Less than one percent of consumer credit reports contain errors that lead to a significant change in the score, according to a study commissioned by the three largest credit-reporting companies.
“We found that a vast majority of credit reports are accurate and that it is rare for a credit report error to materially impact a consumer’s access to credit,” said Michael Turner, the head of the Durham, North Carolina-based Policy and Economic Research Council, which conducted the study.
The council said it surveyed 2,338 people from February to May 2010 and examined their credit reports. David Musto, a professor of finance at the Wharton School of the University of Pennsylvania who was hired by the council to review the examination, called it “a well-executed study, in that the sample is large and appears to be representative.”
The U.S. credit reporting business is dominated by Equifax Inc. of Atlanta, Chicago-based TransUnion LLC and Dublin-based Experian Plc.
The Consumer Financial Protection Bureau, which is scheduled to begin work on July 21, will have jurisdiction over consumer credit firms. Under the law that created it, the bureau has to produce a study by then on the differences between reports provided to creditors and those given to consumers who are the subject of the reports.
Ed Mierzwinski, director of the consumer program at the U.S. Public Interest Research Group, said in an interview that the industry study may have underestimated the error rate by overestimating the number of consumers who were satisfied by the bureaus’ dispute resolution process. Other reports, he said, have shown an error rate closer to 25 percent.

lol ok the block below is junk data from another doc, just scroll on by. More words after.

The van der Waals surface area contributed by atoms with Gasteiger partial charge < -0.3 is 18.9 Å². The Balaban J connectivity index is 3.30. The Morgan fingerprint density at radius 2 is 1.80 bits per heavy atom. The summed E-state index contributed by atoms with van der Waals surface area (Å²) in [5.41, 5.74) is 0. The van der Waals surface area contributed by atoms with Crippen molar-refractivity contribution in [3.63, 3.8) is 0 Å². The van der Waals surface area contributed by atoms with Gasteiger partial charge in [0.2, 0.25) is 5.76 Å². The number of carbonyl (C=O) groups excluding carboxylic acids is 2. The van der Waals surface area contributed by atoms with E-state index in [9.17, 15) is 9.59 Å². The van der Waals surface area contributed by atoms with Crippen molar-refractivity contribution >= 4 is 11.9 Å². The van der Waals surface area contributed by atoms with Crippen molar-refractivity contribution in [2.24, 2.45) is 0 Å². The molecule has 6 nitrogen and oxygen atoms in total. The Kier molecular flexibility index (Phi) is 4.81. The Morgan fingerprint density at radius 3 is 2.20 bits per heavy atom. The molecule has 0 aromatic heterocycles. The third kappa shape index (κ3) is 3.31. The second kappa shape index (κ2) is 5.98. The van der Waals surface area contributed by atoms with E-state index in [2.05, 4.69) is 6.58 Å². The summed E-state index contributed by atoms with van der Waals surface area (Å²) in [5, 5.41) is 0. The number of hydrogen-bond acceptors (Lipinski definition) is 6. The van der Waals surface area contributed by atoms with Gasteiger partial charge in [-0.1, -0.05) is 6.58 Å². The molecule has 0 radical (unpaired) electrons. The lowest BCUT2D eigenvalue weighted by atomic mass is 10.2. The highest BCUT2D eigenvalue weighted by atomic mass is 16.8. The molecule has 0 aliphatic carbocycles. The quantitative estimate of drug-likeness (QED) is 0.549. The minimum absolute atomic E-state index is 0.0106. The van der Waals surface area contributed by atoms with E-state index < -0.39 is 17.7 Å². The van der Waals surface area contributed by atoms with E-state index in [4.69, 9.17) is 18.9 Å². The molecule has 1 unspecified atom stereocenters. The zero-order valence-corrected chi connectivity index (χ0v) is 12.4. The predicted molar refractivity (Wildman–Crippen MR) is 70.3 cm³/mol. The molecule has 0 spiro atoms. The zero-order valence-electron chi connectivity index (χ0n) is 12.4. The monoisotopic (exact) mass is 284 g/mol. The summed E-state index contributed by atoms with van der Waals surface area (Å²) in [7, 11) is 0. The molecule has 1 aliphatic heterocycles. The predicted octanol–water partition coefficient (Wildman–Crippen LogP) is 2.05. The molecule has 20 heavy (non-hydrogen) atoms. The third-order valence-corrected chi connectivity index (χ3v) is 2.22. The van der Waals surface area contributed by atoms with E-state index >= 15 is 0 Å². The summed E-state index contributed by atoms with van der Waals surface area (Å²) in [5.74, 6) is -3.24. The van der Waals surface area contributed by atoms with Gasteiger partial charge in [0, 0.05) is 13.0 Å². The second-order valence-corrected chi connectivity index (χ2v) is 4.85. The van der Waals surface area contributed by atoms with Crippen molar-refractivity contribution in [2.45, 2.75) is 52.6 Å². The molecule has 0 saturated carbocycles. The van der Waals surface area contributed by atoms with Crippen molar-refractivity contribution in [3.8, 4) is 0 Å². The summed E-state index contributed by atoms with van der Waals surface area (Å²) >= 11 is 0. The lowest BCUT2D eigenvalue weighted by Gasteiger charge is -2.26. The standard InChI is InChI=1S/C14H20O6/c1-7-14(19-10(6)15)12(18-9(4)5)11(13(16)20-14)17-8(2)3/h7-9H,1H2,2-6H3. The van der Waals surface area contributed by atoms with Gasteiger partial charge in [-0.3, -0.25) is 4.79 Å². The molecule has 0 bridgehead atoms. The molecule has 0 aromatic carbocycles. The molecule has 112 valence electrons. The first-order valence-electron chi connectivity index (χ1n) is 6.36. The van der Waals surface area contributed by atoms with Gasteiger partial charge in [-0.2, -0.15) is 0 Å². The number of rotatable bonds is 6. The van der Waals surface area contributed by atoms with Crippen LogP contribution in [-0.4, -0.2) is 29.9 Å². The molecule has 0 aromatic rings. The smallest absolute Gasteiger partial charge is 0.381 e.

The planned CFPB report is “the holy grail that we have been looking for but have not gotten access to,” Mierzwinski said. “That is the study we need.”
Elizabeth Warren, the White House and Treasury adviser charged with setting up the new agency, met in March with Bobby Mehta, the chief executive officer of TransUnion, her appointment calendar shows.
The council’s study found that 0.93 percent of the consumers surveyed had disputes with credit-reporting firms that led to their credit scores rising by 25 points or more. Also, 0.5 percent of those surveyed had a dispute that led to their scores changing enough to affect their access to credit.
FICO scores can range between 300 and 850. Generally speaking, a score lower than 620 can make it difficult for consumers to get credit, while a score above 650 signals good credit. The report discusses credit scores in terms of VantageScore, a similar system developed by the major credit firms.